The Talking Stick Blog

News, Updates, Program Recaps, and Homeschooling Information

More Logic, More Factoring, and Sticking with Tough Problems

THE CRIMINALS OF THE WEEK (May 13, 2014) “It’s time talk about the criminals,” I announced to an exuberant group of kids who were not quite ready to settle into math circle.  The word criminals got their attention.  We tackled Smullyan’s Inspector Craig mystery puzzle #74.  I expected a huge struggle for 2 reasons: more clues to keep track of,…

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PROOFS #5: Debating the Merits of Proofs

  THEOREM:          A cat has nine tails. PROOF:                1.  No cat has 8 tails.                                 2.  One cat has one more tail than no cats.  Therefore, a cat has nine tails.1 (May 14, 2013)  We began today’s Math Circle debating the merits of the cat-has-nine-tails “proof.”  N stood at the board diagramming “my” reasoning.  G came up to…

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PROOFS #2: Exponents, Roots, Pythagoras, Theorems, Proofs, and The Kaplans

PROOFS #2:  Exponents, Roots, Pythagoras, Theorems, Proofs, and The Kaplans [juicebox gallery_id=”25″] (April  23, 2013) Before continuing our TV problem, the students recapped last session for A, who had been absent last week.  This week’s problem solving once again presented rich opportunities for delving deeply into arithmetic; it has not been the algebra and geometry that is challenging for these…

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Logic for the Very Young

Logic for the Very Young (February 26 and March 5, 2013) “One afternoon, 2 children wander into a Kingdom unknown to them ….” So began our two-week Math Circle for children aged 6-7.  This story framed an exploration of logic games, questions, and strategies.  I had lost my voice, so my assistant Rachel led the Circle while I sat quietly…

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Logic Session #5: The Jabberwock and the Converser

The Jabberwock and the Converser “’Twas brillig, and the slithy toves Did gyre and gimble in the wabe” So begins Dodgson/Carroll’s poem Jabberwocky.  I read it aloud without introduction as the students colored their own Jabberwock puppets.  The coloring focused students’ attention, as they were, as usual, excited about the impending puppet use.  They commented on the poem: “That doesn’t…

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Math Circle: Logic Session #3: Noise, Normals, and Negators

Noise, Normals, and Negators (January 29, 2013)  The kids bounded in, filled with curiosity about whether the new puppets, Wags and Rooney, were knights or liars.  Each child also wanted to hold a puppet.  We had 4 puppets and 8 kids.  Easy to manage, I thought:  each child could have a puppet for half the class.  Each child, though, wanted…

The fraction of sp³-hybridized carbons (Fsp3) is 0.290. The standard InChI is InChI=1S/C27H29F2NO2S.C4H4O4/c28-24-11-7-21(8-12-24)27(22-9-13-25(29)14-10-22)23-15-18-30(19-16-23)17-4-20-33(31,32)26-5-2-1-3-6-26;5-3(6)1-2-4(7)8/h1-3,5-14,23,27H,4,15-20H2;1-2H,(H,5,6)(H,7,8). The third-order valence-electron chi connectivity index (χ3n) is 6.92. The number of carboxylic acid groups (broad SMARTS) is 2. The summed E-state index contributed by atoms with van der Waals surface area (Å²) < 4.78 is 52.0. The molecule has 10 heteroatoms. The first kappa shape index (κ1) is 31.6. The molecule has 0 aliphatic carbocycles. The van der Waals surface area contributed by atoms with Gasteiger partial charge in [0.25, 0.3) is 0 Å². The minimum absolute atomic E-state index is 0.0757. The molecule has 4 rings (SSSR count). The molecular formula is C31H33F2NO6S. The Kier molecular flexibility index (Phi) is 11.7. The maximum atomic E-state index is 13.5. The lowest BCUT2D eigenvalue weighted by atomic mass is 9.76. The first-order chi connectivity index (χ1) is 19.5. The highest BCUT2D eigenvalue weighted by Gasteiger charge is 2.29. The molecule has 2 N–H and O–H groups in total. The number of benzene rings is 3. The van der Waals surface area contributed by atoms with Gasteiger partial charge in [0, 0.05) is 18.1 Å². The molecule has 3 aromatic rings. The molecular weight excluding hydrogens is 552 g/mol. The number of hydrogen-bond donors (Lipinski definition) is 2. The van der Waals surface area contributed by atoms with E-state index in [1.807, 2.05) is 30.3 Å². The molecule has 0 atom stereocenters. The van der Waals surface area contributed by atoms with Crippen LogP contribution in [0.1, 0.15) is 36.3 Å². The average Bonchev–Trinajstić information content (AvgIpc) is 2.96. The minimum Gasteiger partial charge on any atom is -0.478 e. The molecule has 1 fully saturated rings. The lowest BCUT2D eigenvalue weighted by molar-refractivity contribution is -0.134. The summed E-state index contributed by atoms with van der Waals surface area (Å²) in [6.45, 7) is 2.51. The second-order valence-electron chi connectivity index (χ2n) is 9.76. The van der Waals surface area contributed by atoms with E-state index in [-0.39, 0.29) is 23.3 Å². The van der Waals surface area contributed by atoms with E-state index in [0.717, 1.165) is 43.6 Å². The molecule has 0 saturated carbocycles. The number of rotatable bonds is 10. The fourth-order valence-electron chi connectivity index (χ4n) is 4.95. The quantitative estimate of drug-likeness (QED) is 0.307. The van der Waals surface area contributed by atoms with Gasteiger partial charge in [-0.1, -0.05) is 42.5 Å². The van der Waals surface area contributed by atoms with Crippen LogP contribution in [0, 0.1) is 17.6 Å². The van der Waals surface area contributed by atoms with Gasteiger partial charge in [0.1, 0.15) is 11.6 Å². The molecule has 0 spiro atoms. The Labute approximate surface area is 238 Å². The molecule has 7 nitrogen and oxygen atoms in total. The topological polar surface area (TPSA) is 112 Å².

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Math Circle Blog: The Monty Hall Problem

The Monty Hall Problem You are a contestant on a game show.  The host shows you 3 doors.  He tells you that the prize behind one door is $1,000,000 and behind each of the other doors is a goat.  He instructs you to choose a door; you will win whatever is behind it.  You choose a door.  “But wait,” he…

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Math Circle Blog: Aliens, Number Systems, and Contemplative Mathematics

Aliens, Number Systems, and Contemplative Mathematics “Some alien spies have been helping our captain.  It turns out that you were right: there are enemies hiding on the field behind the house.  The captain wants to know how many.  The alien photographer comes down and takes a picture of them, gives it to her captain, who writes it down and gives…

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Math Circle Blog: Plato, Codes, and Exploding Dots

Plato, Codes, and Exploding Dots “I must add how charming the science of arithmetic is and in how many ways it is a subtle and useful tool to achieve our purposes, if pursued in the spirit of a philosopher, and not of a shopkeeper!’” This was the last line of a dialogue my assistant R and I read at the…

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Math Circle Blog: Hearing What We Want to Hear

Hearing What We Want to Hear October 23, 2012: After 3 weeks of work, we finished Bertrand’s Paradox with a discussion of why it’s a paradox.  (You can get different correct answers, both theoretically and experimentally, depending upon how you define the term “random.”)  This led to debate about whether humans, or even computers, could ever truly generate randomness.  Can…

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